Quality by design (QbD) has recently been introduced in pharmaceutical product development in a regulatory context and the process of implementing such concepts in the drug approval process is presently on-going. This has the potential to allow for a more flexible regulatory approach based on understanding and optimisation of how design of a product and its manufacturing process may affect product quality. Thus, adding restrictions to manufacturing beyond what can be motivated by clinical quality brings no benefits but only additional costs. This leads to a challenge for biopharmaceutical scientists to link clinical product performance to critical manufacturing attributes. In vitro dissolution testing is clearly a key tool for this purpose and the present bioequivalence guidelines and biopharmaceutical classification system (BCS) provides a platform for regulatory applications of in vitro dissolution as a marker for consistency in clinical outcomes. However, the application of these concepts might need to be further developed in the context of QbD to take advantage of the higher level of understanding that is implied and displayed in regulatory documentation utilising QbD concepts. Aspects that should be considered include identification of rate limiting steps in the absorption process that can be linked to pharmacokinetic variables and used for prediction of bioavailability variables, in vivo relevance of in vitro dissolution test conditions and performance/interpretation of specific bioavailability studies on critical formulation/process variables. This article will give some examples and suggestions how clinical relevance of dissolution testing can be achieved in the context of QbD derived from a specific case study for a BCS II compound.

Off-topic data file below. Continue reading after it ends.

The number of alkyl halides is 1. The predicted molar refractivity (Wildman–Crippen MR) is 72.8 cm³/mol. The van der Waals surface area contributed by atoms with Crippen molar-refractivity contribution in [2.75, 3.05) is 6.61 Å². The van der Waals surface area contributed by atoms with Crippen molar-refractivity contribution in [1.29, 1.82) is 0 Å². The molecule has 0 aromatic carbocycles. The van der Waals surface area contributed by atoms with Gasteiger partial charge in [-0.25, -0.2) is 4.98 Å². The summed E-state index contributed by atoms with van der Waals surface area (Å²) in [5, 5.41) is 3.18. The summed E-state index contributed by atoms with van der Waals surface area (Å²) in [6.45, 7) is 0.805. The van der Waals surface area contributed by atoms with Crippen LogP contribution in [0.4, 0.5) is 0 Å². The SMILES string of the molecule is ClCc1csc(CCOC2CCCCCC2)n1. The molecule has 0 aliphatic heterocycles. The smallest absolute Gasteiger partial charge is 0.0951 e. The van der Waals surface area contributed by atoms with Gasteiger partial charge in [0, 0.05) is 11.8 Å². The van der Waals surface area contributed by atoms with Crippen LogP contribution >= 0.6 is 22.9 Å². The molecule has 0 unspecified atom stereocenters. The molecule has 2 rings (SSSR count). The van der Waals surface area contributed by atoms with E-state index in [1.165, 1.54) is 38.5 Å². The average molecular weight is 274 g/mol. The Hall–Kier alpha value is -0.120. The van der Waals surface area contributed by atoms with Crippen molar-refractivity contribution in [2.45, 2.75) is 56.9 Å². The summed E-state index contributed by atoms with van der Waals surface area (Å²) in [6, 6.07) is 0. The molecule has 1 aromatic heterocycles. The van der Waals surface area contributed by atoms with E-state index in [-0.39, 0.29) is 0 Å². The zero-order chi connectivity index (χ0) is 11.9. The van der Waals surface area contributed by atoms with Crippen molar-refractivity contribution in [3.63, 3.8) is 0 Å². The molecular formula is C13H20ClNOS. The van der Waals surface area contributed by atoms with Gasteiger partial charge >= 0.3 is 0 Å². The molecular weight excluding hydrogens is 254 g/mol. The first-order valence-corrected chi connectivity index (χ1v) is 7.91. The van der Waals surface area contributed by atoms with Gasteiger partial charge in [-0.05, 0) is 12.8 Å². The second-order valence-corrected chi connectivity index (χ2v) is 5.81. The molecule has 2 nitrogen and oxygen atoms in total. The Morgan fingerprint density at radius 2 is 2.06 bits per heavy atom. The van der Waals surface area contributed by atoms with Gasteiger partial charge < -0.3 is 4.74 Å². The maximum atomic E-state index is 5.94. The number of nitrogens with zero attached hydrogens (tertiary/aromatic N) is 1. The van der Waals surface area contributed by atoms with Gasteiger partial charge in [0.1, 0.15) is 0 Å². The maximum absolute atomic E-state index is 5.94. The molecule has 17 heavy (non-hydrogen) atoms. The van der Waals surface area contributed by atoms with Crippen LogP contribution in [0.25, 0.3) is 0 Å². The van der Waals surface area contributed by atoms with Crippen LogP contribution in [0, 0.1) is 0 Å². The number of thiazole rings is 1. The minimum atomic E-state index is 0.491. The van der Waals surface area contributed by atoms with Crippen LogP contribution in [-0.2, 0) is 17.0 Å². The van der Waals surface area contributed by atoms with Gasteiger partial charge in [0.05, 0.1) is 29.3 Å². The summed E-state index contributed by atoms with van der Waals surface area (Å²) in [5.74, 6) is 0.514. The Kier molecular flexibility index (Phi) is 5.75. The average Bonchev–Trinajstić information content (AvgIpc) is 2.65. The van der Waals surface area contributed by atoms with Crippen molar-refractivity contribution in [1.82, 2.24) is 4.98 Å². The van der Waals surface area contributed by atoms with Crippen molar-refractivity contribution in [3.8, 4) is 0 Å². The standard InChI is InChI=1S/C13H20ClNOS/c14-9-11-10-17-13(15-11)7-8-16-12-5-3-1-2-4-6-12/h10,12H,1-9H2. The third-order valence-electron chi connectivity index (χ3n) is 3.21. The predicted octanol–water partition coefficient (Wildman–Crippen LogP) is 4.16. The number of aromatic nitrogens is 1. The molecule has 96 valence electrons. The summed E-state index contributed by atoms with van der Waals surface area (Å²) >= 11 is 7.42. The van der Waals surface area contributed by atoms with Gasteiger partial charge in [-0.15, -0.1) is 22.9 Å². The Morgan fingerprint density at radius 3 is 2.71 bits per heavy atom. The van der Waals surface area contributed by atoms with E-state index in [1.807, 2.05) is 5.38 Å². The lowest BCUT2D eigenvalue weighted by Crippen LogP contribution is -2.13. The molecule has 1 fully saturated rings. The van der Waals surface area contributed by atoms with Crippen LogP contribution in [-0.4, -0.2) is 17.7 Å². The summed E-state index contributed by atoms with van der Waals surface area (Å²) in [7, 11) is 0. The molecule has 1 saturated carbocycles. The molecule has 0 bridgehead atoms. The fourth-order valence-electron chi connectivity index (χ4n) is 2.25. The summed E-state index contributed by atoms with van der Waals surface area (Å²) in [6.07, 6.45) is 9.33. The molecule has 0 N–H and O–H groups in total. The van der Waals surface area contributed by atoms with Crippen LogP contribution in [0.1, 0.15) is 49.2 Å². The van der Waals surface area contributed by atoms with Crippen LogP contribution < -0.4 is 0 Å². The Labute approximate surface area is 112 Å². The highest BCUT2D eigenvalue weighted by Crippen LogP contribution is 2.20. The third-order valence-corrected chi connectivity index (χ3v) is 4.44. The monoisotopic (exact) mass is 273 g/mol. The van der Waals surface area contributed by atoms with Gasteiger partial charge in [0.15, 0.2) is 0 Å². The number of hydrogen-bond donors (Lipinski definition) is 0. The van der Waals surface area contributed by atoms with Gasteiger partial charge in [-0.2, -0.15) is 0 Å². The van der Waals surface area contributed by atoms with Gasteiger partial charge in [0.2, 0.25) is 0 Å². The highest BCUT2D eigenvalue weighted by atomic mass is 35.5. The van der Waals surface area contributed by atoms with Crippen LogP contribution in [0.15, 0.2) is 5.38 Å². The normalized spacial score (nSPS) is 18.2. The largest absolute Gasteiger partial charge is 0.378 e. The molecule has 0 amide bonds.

MEDICAL AND HEALTH SCIENCES -- Basic Medicine -- Pharmaceutical Sciences (hsv//eng)
MEDICIN OCH HÄLSOVETENSKAP -- Medicinska och farmaceutiska grundvetenskaper -- Farmaceutiska vetenskaper (hsv//swe)
MEDICIN OCH HÄLSOVETENSKAP -- Medicinska och farmaceutiska grundvetenskaper (hsv//swe)
MEDICAL AND HEALTH SCIENCES -- Basic Medicine (hsv//eng)